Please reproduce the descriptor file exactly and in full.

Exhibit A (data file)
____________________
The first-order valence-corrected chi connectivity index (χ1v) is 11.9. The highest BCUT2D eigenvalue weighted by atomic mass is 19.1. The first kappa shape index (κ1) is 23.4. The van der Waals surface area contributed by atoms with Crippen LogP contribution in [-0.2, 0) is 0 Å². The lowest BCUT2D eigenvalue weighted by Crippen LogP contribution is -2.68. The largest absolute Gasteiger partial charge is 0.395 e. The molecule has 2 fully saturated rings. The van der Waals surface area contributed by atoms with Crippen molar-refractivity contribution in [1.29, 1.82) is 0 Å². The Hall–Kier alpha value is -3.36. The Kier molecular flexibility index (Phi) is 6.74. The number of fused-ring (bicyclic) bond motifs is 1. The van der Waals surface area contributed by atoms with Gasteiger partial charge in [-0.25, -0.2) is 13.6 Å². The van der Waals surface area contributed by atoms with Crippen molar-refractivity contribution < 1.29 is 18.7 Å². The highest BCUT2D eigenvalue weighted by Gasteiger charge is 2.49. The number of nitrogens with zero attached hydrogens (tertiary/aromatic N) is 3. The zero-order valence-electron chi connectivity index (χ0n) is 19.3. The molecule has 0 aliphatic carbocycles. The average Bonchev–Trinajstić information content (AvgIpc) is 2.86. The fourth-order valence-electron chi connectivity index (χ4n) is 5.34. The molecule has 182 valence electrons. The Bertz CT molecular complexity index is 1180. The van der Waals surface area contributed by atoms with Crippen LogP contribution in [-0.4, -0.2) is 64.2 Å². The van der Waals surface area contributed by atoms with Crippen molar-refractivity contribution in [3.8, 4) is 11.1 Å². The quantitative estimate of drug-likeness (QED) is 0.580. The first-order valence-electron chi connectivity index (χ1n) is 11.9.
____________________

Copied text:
The first-order valence-corrected chi connectivity index (χ1v) is 11.9. The highest BCUT2D eigenvalue weighted by atomic mass is 19.1. The first kappa shape index (κ1) is 23.4. The van der Waals surface area contributed by atoms with Crippen LogP contribution in [-0.2, 0) is 0 Å². The lowest BCUT2D eigenvalue weighted by Crippen LogP contribution is -2.68. The largest absolute Gasteiger partial charge is 0.395 e. The molecule has 2 fully saturated rings. The van der Waals surface area contributed by atoms with Crippen molar-refractivity contribution in [1.29, 1.82) is 0 Å². The Hall–Kier alpha value is -3.36. The Kier molecular flexibility index (Phi) is 6.74. The number of fused-ring (bicyclic) bond motifs is 1. The van der Waals surface area contributed by atoms with Gasteiger partial charge in [-0.25, -0.2) is 13.6 Å². The van der Waals surface area contributed by atoms with Crippen molar-refractivity contribution < 1.29 is 18.7 Å². The highest BCUT2D eigenvalue weighted by Gasteiger charge is 2.49. The number of nitrogens with zero attached hydrogens (tertiary/aromatic N) is 3. The zero-order valence-electron chi connectivity index (χ0n) is 19.3. The molecule has 0 aliphatic carbocycles. The average Bonchev–Trinajstić information content (AvgIpc) is 2.86. The fourth-order valence-electron chi connectivity index (χ4n) is 5.34. The molecule has 182 valence electrons. The Bertz CT molecular complexity index is 1180. The van der Waals surface area contributed by atoms with Crippen LogP contribution in [-0.4, -0.2) is 64.2 Å². The van der Waals surface area contributed by atoms with Crippen molar-refractivity contribution in [3.8, 4) is 11.1 Å². The quantitative estimate of drug-likeness (QED) is 0.580. The first-order valence-electron chi connectivity index (χ1n) is 11.9.